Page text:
The Sixers have largely broken even with Harrell on the floor this season, while they’re getting clobbered in Reed’s limited minutes. They’ve outscored opponents by 0.8 points per 100 possessions with Harrell at center, and they’ve gotten outscored by 13.0 points per 100 possessions with Reed at center. Their defense is slightly worse with Reed (117.9 points allowed per 100 possessions) than Harrell (115.5), while their offense is a crime scene with Reed (104.9) compared to Harrell (116.2).

However, Harrell has proved in years past that he’s more of an 82-game player than a 16-game player. Between his struggles as a pick-and-roll defender and his lack of resistance as a rim protector, opponents will relentlessly target him once they’re able to create an opponent-specific game plan in the playoffs. Reed, who boasts far more lateral quickness and explosiveness than Harrell, has the theoretical upside of a switchable big. He’s far more mistake-prone than Harrell, particularly on offense, but regular minutes could help him work through those issues before the playoffs begin.

The win-now Sixers don’t appear inclined to give him that opportunity, though. Instead, they’re reportedly “interested in acquiring a safer/more traditional backup to Embiid for certain matchups in the playoffs,” according to Kyle Neubeck of PhillyVoice, even if they don’t move either Reed or Harrell at the trade deadline.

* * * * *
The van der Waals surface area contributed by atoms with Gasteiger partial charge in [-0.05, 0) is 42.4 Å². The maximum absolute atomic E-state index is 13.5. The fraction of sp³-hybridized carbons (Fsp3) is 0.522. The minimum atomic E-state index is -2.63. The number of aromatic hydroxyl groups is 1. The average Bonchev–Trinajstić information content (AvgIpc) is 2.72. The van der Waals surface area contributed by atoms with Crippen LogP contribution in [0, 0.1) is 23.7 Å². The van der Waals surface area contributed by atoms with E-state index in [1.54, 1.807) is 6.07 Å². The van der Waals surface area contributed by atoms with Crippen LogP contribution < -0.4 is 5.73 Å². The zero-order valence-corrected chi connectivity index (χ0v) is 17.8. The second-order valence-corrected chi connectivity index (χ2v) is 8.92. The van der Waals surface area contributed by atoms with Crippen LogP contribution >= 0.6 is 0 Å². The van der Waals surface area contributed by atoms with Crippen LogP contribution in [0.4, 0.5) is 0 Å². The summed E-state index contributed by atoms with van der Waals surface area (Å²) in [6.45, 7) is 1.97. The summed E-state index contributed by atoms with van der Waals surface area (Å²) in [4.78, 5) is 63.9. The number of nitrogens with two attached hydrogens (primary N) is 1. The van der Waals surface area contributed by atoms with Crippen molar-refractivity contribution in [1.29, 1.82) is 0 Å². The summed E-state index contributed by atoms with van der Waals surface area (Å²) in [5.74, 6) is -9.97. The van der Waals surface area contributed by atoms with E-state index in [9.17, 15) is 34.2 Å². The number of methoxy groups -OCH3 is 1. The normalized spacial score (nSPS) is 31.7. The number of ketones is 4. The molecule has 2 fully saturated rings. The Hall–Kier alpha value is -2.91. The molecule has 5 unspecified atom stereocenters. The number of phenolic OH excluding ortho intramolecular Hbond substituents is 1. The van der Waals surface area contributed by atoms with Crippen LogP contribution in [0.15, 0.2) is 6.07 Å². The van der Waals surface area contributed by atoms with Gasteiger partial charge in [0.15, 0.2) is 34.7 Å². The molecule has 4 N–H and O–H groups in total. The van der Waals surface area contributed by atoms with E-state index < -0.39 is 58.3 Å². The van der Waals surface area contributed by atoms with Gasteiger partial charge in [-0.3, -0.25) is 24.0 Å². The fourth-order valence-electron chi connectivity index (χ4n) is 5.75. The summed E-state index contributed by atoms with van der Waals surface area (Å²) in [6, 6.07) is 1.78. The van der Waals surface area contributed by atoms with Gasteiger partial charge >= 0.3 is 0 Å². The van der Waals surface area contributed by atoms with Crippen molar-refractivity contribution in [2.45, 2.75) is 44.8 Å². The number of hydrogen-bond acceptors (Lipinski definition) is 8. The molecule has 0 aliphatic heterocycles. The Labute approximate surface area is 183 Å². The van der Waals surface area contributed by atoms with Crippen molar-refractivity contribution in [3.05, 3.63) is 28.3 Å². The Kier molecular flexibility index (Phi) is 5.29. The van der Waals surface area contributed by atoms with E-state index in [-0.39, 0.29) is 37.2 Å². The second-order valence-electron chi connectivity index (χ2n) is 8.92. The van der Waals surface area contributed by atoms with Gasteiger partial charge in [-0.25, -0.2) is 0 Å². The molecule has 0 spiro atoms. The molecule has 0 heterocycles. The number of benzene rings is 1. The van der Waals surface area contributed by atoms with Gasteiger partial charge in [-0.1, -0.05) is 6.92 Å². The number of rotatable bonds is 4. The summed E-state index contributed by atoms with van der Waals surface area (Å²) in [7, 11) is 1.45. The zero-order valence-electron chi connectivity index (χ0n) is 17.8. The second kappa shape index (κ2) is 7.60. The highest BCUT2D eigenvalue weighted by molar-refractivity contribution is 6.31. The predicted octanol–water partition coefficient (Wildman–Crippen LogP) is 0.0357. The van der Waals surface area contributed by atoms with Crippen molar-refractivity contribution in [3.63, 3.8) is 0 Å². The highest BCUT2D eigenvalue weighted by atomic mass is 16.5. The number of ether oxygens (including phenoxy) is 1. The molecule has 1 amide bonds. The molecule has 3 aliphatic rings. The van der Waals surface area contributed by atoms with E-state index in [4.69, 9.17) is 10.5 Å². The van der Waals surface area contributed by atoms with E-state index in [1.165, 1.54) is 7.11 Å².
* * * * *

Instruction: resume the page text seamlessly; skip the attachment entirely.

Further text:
If Rivers doesn’t plan to play Reed in the playoffs, the Sixers would be better off moving him for reinforcements at the trade deadline. Sending Reed to a younger team could give him the chance to make a more consistent impact before he becomes a restricted free agent, while the Sixers could potentially fortify their playoff rotation.

Reed is earning only $1.8 million this year, so the Sixers might have to package him with Furkan Korkmaz ($5.0 million), Matisse Thybulle ($4.4 million) or Danuel House Jr. ($4.1 million) to bring back someone noteworthy due to the NBA’s salary-matching rules for trades. (Since the Sixers are currently above the luxury-tax threshold, they can take back no more than 125 percent of the salary they send out, plus $100,000.) Reed isn’t likely to fetch a huge haul in return, but there is value in gaining his matching rights as a restricted free agent, particularly for teams that already project to be over next year’s salary cap.

Trading a fan favorite like Reed might not be a popular decision, particularly after seeing how Isaiah Joe is thriving in Oklahoma City this season. But there’s no guarantee that the Sixers will be able to retain Reed beyond this year either way. Re-signing James Harden alone could push them close to next year’s projected $162 million luxury-tax threshold, and Thybulle, Georges Niang and Shake Milton are all set to become free agents, too.

If Reed doesn’t factor into their long-term plans, the Sixers should follow in the Washington Wizards’ footsteps with Rui Hachimura and cut their losses before it’s too late. The only thing worse than trading Reed for an underwhelming return would be keeping him, burying him on the bench in the playoffs and watching him walk for nothing this summer.

Unless otherwise noted, all stats via, PBPStats, Cleaning the Glass or Basketball Reference. All salary information via Spotrac or RealGM.